Google has announced its big update to Android 12, which will soon roll out in beta to the company’s Pixel devices and those made by third-party manufacturers.
Announced as part of Google’s I/O developer conference in California, Android 12 introduces its biggest visual overhaul since 2014 along with improved performance, a new privacy dashboard and updates for Google Maps and Photos apps.
Here’s what you need to know about the update.
When can I get it?
Right now if you own a Google Pixel smartphone or a handful of other devices from third-party manufacturers, including Asus, Nokia, OnePlus, Oppo and Xiaomi, which are all in the process of making a beta version of Android 12 available for download.
Be warned, some things may not work and bugs will be expected with beta versions of the software.
Anyone owning a smartphone from another manufacturer such as Samsung is likely to have to wait a couple of months from the final release of Android 12 by Google at the end of the summer.
How much will it cost?
The update is free from Google and other manufacturers. If you are being asked to pay for an update it is likely to be a scam.
Will my apps work?
Android 12 has not changed the way the core operating system works, which means almost all apps should work fine straight out of the box if they have been updated in the last couple of years.
Google is completely overhauling the look and feel of Android in version 12. The new Material You design is a follow-up to the previous Material design introduced in 2014. It adds more colour, greater personalisation and an element of playfulness.
Much of the interface has been made larger and bolder, from a big new clock design on the lockscreen to the oblong quick settings toggles in the notification shade. Even the pin-entry pad and volume slider are significantly bigger and easier to tap.
Various interactions and animations throughout the system have also been revamped, responding faster, smoother and with much greater visual flourish, such as a big clock expanding to full view after you’ve swiped away all your notifications or ripples of colour across the screen when you put your phone on charge.
Full theme support
A mainstay of many third-party versions of Android for years, Google is introducing further support for themes that can change almost any aspect of the interface. A new system will analyse your choice of wallpaper and change the colours of buttons, icons and other elements to complement it.
There are also a bunch of new options for widgets, icon shape and size and many other things.
Faster performance and longer battery life
Google has improved the performance and efficiency of the underlying systems of Android by up to 22%. That means apps should feel faster, while battery life should be longer.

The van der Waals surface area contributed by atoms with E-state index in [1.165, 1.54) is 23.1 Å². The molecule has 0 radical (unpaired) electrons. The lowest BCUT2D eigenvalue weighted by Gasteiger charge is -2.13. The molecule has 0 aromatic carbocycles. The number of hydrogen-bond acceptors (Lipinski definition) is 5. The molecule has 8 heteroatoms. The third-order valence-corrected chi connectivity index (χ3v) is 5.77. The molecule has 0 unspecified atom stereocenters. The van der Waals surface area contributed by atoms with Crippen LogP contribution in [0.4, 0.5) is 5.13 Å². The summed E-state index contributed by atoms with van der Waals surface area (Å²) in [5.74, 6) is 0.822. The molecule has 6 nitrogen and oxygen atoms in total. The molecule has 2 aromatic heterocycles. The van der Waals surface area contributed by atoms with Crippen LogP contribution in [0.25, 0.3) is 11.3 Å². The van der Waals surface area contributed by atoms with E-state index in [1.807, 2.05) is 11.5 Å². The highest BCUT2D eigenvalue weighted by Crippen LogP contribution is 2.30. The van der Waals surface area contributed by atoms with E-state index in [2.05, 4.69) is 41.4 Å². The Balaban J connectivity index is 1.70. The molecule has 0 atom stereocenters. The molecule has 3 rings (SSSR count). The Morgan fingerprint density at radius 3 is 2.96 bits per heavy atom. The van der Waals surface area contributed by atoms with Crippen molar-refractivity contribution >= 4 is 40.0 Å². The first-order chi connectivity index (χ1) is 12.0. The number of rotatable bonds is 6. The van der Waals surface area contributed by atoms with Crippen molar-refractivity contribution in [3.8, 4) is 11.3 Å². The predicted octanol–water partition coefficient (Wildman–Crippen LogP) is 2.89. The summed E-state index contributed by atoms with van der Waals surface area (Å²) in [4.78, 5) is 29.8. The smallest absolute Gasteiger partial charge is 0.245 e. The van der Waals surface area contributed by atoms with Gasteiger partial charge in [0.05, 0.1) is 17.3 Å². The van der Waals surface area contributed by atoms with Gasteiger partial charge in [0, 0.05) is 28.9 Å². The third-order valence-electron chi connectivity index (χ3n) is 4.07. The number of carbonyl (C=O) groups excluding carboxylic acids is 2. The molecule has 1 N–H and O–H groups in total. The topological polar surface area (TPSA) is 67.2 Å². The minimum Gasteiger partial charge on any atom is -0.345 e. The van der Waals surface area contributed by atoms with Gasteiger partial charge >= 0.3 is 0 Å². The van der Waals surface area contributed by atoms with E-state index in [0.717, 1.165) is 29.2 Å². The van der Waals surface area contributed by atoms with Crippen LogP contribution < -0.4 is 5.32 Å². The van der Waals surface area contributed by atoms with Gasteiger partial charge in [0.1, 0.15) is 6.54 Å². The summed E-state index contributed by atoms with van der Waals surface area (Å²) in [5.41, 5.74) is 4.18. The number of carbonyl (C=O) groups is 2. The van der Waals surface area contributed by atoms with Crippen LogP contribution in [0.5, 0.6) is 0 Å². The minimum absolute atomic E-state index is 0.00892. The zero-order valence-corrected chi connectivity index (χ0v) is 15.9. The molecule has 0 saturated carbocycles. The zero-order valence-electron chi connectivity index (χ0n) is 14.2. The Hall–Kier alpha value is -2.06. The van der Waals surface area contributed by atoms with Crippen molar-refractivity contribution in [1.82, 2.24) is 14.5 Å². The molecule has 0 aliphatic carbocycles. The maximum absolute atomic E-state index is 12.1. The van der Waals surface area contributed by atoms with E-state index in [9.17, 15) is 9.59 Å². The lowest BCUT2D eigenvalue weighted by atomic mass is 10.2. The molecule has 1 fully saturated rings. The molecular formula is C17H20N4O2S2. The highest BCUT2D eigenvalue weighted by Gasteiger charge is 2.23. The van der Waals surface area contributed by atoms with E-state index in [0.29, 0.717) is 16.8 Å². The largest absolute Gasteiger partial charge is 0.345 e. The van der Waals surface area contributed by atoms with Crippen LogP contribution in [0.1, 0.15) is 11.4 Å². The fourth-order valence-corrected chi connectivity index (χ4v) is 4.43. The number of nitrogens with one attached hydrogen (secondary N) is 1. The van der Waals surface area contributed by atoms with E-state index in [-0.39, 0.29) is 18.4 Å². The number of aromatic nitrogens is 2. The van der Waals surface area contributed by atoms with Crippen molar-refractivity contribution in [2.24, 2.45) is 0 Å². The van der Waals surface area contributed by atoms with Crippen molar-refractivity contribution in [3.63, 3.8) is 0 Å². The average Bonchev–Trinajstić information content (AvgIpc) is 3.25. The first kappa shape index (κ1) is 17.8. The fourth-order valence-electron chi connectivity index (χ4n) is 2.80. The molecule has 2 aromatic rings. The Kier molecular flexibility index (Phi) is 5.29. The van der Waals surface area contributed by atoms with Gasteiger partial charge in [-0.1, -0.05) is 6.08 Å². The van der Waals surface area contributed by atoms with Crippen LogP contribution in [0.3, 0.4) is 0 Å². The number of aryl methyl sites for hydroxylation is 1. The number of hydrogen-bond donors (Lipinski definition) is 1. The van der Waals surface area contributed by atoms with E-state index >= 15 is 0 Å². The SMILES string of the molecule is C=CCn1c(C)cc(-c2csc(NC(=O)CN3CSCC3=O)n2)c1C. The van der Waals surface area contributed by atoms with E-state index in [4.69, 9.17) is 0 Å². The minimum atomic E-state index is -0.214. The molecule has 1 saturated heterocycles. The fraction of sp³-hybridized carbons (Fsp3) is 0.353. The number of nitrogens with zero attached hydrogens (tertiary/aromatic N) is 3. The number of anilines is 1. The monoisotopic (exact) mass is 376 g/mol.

Privacy dashboard, camera, mic and location
Knowing which apps you’ve given permission to access which part of your phone or data can be a minefield of settings. The new privacy dashboard attempts to solve that by giving you one place to see what is being accessed on your phone, how often and by which apps, and revoke permissions more easily.
Google has also made an alert pop up at the top right of the screen when an app accesses your camera or microphones, similar to that introduced recently by Apple. When an app accesses the clipboard Android will also show an alert, again similar to iOS.
Android 12 will also force apps to give you a choice between using your precise or approximate location, such as roughly where you are for the weather app but the precise spot you’re standing for your map app.
Private Compute Core
As part of Google’s new “privacy by design”, the company is now overtly naming and controlling AI systems that operate directly on the phone rather than relying on sending information across the internet to a server. The company has steadily been introducing services such as Android’s live video captions, “now playing” music recognition feature and its smart reply system for messages that run on the phone, which makes them faster but also significantly more private.
Sameer Samat, an executive in charge of Android, said: “[Private Compute Core] allows us to introduce new technologies that are private by design, allowing us to keep your personal information safe, private and local to your phone.”
In addition to changes under the hood of Android, Google also announced forthcoming updates to its apps. Google Maps is introducing a new routing system that picks roads that avoid drivers having to brake heavily, reducing the likelihood of accidents and improving efficiency.
Google’s live busyness information from shops and locations is expanding to areas, showing how busy a part of a town or neighbourhood is on the map too.
Memories, which are collections of photos based on location, time and date such as holidays, are getting an AI upgrade. Google will now do deeper analysis of your photos, looking at the colour and shape of objects such as a backpack, for instance, to link photos together and highlight interesting moments automatically.
You will also be able to stop the system highlighting photos of particular people, times or other factors, which will help remove or stop painful memories from being resurfaced. A new passcode-protected “locked folder” will provide a space to save photos separately so they don’t show up in your main feed or other apps and services.
Finally, the app will also use AI to create animated moments from two relatively similar photos, such as two shots of a person turning their head to see the camera. It does so by extrapolating information from the two photos and creating new images in between them to fill out an animated photo.